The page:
Billy the Kid is buried at Old Fort Sumner Cemetery, Fort Sumner, New Mexico, on the land of the Navajo genocide at the Bosque Redondo.


Two Saved

[ 17 ] July 13, 2017 |

The Trump administration’s grotesque attempt to reduce or destroy the wonderful national monuments created in the last twenty years has at least taken two monuments off the chopping block. We can at least be allowed to enjoy the Hanford Reach in Washington and Craters of the Moon in Idaho. This is because there is not the slightest economic interest a corporation has in either one, as the image above probably suggests, but it’s still a good thing. There are 25 more that could still be decimated. Everyone who cares about our public lands, please keep up the fight for the rest.

Trumpcare and Home Care Workers

[ 18 ] July 13, 2017 |

The Senate has released its new deathcare bill and it looks pretty much equally horrible to the previous draft. I’m sure Scott will have more on it and I’m no healthcare wonk so I’m not going to try. But I do want to highlight this Sarah Jaffe piece on how it will affect home care workers.

The Obama administration was a high point for the rights of home care workers, many of whom were still locked out of basic labor protections. In 2013, the labor department extended federal minimum wage and overtime protections to them. Elly Kugler, who leads federal policy work at the National Domestic Workers Alliance, says it was meaningful because it recognized them as workers, and afforded them additional pay. Wages for home care have been largely stagnant, hovering just above $10 an hour on average.

Low wages had often driven people out of the field who otherwise found the work meaningful, Kugler notes. “Though many of our members care deeply for the work they do … they had to go and work in other kinds of jobs. Meaning fast food, other sectors, making a little bit more money.”

“I think one of the interesting things about home care is that it forces all these different worlds to connect,” Kugler adds. “The world of state funded home care and and healthcare and also worker rights and disability rights and senior rights and racial justice – all these different worlds are connected in home care.”

Nowhere is that more clear than in the Affordable Care Act (ACA), also known as Obamacare, now under fire from the Trump administration and a Republican Congress.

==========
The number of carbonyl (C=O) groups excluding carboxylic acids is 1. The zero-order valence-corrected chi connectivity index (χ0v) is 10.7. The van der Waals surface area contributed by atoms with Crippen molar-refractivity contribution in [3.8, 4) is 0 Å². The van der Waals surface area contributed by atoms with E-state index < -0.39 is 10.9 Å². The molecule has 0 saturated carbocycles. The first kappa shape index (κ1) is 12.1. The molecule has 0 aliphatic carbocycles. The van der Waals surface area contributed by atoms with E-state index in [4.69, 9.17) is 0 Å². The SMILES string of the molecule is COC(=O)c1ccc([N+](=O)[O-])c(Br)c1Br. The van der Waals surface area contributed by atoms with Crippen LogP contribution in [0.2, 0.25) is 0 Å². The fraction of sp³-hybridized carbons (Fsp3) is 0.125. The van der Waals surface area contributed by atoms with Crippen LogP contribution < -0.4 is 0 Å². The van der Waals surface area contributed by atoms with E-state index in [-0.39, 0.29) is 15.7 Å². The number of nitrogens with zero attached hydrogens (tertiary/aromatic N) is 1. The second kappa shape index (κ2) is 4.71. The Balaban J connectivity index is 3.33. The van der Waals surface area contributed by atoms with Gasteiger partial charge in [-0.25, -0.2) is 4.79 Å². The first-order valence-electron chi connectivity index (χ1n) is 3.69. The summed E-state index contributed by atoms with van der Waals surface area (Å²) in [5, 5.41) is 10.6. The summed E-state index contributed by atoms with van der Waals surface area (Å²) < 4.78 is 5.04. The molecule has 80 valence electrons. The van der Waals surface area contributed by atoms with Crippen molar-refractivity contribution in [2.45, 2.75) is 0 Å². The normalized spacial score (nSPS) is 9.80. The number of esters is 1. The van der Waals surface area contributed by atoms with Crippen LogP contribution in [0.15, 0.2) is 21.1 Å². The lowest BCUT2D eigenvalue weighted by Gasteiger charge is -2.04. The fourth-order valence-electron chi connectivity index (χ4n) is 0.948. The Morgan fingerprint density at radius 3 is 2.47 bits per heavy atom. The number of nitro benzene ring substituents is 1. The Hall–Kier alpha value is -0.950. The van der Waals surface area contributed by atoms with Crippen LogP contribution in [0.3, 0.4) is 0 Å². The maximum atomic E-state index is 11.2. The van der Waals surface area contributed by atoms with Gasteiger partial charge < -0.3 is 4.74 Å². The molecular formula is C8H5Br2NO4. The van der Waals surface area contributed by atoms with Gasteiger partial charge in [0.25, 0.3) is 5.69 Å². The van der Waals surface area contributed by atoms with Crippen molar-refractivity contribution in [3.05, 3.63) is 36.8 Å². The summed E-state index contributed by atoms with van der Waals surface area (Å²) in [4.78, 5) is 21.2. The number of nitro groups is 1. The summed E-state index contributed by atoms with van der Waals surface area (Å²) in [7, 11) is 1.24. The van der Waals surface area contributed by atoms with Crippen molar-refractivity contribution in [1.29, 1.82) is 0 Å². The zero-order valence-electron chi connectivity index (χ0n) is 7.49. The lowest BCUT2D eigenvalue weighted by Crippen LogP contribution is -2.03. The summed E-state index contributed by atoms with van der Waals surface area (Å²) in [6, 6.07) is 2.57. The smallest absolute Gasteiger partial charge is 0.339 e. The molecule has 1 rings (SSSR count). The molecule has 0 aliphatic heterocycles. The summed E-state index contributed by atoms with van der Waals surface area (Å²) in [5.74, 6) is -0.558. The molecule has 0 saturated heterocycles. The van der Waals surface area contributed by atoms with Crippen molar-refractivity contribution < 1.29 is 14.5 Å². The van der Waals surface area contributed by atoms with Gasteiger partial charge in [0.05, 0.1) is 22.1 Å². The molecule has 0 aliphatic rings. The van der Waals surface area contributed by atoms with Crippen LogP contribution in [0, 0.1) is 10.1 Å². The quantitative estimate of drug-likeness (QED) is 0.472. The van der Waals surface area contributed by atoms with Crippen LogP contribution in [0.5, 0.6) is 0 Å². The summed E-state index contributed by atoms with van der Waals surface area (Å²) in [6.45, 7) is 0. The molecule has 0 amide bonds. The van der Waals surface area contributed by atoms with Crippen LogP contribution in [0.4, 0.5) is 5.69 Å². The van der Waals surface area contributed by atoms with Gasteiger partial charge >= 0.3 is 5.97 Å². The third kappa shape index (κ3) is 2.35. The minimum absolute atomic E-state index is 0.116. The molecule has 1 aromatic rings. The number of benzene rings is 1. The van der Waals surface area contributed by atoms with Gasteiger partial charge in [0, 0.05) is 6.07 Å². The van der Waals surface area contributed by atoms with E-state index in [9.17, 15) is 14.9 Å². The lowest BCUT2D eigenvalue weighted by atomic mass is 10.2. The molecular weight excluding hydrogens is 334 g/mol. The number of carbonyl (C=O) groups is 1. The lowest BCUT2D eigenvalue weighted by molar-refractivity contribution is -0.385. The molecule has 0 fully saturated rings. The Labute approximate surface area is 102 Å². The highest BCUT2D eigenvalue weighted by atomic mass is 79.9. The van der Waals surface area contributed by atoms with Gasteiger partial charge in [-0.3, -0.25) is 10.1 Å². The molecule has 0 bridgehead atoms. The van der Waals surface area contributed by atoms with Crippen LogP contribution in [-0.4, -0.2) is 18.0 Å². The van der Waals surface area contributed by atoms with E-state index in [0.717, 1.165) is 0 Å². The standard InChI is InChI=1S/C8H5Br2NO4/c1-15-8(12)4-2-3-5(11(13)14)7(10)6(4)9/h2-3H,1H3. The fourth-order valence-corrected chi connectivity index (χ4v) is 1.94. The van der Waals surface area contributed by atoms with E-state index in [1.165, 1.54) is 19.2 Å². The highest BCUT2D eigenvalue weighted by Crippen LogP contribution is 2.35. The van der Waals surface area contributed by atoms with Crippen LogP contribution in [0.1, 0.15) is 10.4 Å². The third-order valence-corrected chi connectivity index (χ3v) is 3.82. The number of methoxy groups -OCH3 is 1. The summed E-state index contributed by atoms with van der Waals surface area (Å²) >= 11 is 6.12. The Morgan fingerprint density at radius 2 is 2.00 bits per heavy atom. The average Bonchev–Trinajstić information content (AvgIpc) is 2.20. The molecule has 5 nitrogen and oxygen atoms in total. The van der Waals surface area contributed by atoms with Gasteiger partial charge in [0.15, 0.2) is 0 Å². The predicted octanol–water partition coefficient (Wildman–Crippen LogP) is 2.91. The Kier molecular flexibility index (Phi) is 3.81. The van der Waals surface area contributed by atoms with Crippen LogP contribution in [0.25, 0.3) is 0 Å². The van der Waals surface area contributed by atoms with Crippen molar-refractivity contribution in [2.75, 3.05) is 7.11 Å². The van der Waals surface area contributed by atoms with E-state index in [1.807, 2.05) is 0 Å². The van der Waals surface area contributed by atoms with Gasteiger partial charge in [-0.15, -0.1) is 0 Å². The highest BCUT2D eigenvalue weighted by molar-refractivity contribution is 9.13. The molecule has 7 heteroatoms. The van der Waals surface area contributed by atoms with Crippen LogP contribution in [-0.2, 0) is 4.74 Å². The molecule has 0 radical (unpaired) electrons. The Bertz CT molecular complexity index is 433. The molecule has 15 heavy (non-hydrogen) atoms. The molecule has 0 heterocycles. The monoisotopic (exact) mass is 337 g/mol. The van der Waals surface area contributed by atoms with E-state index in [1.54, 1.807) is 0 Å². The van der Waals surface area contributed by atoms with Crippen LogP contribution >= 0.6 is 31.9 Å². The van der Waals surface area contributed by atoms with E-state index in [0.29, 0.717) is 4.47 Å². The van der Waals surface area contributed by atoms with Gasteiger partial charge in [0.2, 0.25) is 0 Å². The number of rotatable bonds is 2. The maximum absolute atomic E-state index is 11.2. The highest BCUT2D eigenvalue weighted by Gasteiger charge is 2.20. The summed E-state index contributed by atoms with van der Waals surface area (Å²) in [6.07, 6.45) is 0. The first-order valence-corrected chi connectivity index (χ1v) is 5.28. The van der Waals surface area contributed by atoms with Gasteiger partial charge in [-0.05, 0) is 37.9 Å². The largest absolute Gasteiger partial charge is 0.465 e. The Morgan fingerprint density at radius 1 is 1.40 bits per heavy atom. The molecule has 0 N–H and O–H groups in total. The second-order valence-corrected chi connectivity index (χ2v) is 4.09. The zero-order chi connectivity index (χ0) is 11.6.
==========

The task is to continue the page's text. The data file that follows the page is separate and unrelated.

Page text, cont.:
The expansion of Medicaid, which took effect in 2014, meant more funding for home care and more jobs for care workers. The bill also expanded healthcare for the workers themselves – Barrett had never had chicken pox as a child, and when she contracted it as an adult from a client with shingles, it aggravated her asthma.

“Before the Affordable Care Act passed, one in three home care workers was uninsured,” says Josephine Kalipeni, director of policy and partnerships at Caring Across Generations. After its passage, that rate dropped by 26%.

Because of the general forward trajectory, Kugler says, the Obama years had meant that the movement for care workers had gained more public traction with bigger issues, such as immigrants’ rights (many home care workers are immigrants like Barrett), racial justice, and the value of women’s work. Home care workers had joined the Fight for $15, initiated in part by the Service Employees International Union, which represents tens of thousands of home care workers around the country.

Workers who liked their care jobs, like Barrett, could begin to think about their work as a career.

And then came Trump.

Those priorities are clearly demonstrated in the Republican plan to “repeal and replace” the ACA, currently moving through the Senate. Estimates compiled by the National Domestic Workers Alliance range from 1.8m to 3 million jobs lost in just a few years if “Trumpcare” passes; between 305,000 and 713,000 of those will be home care workers.

The latest version of the bill to be scored by the Congressional Budget Office predicts that 22 million people would lose their health insurance by 2026 if the bill were passed as is. Premiums would spike for elderly people like Barrett’s clients, as Medicaid spending would be slashed by $772bn over 10 years. Changes to Medicaid could include a “per capita cap”, or a limit to how much the federal government pays states per enrollee in the program.

“It is basically saying, ‘Your state can only get so sick. You can only have so much of a disability and then you are just going to have to pay,’” Kugler says. These cuts, Kalipeni notes, will fall squarely on the shoulders of women – the women of color and immigrant women who do the paid home care work, the women who still do most of the unpaid care work that will pick up the slack when the budgets for paid care are cut.